When did you first consider yourself a writer?
I’ve written stories for a long time but it wasn’t until after I took my first creative writing workshops at the University of Iowa that I considered myself a writer. Once I started making writing a daily habit just like my working out and running, I finally felt confident in calling myself a writer. That being said, I think I’ll always have more to learn and work on as I improve my craft—but that’s something any writer should continually be striving to do.

Do you write full-time? If so, what's your work day like?  If not, what do you do other than write and how do you find time to write?
By day, I’m finishing up my PhD in Bioengineering, which means I’m putting in full-time laboratory research. Every night, I make sure that I fit in writing at least one thousand words sometime between dinner, running, and going back to sleep before I take on another day of experiments and laboratory work. I find time by making time for writing; in other words, I prioritize it above any other hobbies, social events, or past-times. It can be grueling at times, but it’s something that I want to do and I think it’s worth making time for.

What would you say is your interesting writing quirk?
As far as my writing process, I love to write while listening to Irish pub music. Not sure why, but those songs keep me fingers clacking against the keyboard. This may or may not be accompanied by a cold pint glass filled with my beverage of choice to better simulate a pub environment. Maybe it’s because I’m an extrovert by nature, so when I write, I like to be surrounded by other people or feel like there are others around. And of course, when I’m at home listening to my pub music, I eliminate the distractions of actually having to write around other people!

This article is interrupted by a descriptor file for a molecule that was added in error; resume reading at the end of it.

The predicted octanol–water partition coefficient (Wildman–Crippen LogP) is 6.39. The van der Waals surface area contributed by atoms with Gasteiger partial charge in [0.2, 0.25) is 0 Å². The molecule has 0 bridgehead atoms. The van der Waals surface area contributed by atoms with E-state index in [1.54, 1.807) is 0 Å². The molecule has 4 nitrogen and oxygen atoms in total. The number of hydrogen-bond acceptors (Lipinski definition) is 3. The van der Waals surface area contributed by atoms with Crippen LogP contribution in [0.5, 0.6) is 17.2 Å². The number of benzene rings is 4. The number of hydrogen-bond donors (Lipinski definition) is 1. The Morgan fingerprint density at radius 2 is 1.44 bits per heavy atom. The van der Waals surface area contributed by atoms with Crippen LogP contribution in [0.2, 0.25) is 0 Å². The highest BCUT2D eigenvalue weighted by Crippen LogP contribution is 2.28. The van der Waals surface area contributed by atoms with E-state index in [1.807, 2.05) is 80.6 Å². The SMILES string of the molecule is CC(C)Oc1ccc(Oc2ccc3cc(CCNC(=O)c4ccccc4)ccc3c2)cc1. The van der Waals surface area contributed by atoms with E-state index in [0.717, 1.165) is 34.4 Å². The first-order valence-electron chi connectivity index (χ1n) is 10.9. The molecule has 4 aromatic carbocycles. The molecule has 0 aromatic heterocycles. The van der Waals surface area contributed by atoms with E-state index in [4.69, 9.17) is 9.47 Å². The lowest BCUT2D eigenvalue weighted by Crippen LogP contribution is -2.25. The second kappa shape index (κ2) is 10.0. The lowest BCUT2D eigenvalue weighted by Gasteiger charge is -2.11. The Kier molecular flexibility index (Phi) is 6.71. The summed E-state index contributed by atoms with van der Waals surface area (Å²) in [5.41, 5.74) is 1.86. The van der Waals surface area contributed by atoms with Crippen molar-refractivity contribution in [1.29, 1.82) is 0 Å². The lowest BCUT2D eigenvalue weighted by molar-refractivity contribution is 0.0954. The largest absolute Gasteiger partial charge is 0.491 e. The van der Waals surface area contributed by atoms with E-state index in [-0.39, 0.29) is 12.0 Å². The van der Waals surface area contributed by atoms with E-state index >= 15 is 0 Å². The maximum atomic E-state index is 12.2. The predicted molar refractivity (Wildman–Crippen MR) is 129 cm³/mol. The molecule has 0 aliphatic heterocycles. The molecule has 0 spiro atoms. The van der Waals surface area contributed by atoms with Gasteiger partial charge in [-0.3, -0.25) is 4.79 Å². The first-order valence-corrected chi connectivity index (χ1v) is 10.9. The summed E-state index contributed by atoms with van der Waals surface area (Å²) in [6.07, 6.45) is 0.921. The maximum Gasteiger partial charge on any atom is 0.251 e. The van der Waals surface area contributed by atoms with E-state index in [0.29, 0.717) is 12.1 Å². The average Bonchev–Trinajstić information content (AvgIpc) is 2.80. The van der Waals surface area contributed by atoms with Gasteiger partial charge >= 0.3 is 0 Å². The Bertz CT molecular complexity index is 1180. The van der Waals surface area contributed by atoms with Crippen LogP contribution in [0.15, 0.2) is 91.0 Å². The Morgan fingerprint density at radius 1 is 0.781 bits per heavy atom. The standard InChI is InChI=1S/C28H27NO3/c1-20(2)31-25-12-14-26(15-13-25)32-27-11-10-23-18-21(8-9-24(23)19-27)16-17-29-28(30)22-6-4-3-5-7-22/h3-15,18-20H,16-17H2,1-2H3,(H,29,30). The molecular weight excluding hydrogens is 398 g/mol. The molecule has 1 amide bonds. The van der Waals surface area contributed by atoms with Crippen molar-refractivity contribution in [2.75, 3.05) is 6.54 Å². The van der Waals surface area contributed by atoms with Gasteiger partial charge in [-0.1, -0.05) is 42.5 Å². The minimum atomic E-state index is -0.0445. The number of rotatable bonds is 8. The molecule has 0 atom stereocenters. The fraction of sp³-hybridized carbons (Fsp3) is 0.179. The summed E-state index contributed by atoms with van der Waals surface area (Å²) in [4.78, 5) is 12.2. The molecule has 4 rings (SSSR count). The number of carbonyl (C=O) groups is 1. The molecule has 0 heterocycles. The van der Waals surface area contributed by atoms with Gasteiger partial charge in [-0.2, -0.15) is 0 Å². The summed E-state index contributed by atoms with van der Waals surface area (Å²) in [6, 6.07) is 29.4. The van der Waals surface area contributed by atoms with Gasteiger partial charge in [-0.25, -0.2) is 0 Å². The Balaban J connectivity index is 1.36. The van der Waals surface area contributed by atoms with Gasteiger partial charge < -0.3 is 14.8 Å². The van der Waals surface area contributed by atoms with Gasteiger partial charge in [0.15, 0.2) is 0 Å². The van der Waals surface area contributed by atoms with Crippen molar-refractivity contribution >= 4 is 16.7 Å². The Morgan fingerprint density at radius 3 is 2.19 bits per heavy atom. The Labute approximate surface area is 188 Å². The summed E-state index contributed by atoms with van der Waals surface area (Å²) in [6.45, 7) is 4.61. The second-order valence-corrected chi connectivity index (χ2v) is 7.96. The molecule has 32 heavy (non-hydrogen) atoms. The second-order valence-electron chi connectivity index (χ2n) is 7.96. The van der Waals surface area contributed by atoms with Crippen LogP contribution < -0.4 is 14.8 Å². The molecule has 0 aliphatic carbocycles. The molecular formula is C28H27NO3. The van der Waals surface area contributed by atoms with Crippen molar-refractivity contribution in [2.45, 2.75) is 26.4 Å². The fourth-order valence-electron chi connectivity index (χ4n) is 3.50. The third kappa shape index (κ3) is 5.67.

As a child, what did you want to be when you grew up?
Besides dreams of becoming an author, I always thought I’d be a veterinarian. As a child, I had every pet imaginable—ducks, snakes, turtles, geckos, salamanders, toads, frogs, fish, rats, hamsters, hermit crabs, dogs, and I’m probably forgetting some. I loved taking care of those animals and the bonds that I was able to create with them (okay, maybe not all of them. Hermit crabs aren’t super social.). In addition, my mother went back to school to become a registered nurse, and I perused her text books. Medical science fascinated me. So, I thought becoming a veterinarian would be a fitting combination of animals and medicine.

Anything additional you want to share with the readers?
Thanks for having me on the blog! I’m a big fan of talking about both science and books. A good story can enable us to question the implications of our scientific progress and how our society might evolve as the pace of advancing technology increases. It’s a fascinating subject and if people want to join the conversation, they can join in at my facebook page (facebook.com/anthonyjmelchiorri) or follow me on twitter (twitter.com/tony_melchiorri).

Thanks, Anthony!

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Goddess Fish Promotions said...

Thanks for hosting!

Anthony Melchiorri said...

Thanks so much for having me on the blog, Lisa. Always fun to do an interview!

Serena S. said...

Interesting interview.

Unknown said...

Wow it sounds like you have an incredibly rewarding career outside of writing

Rita Wray said...

Sounds like a great read.

Mary Preston said...

I enjoyed the interview.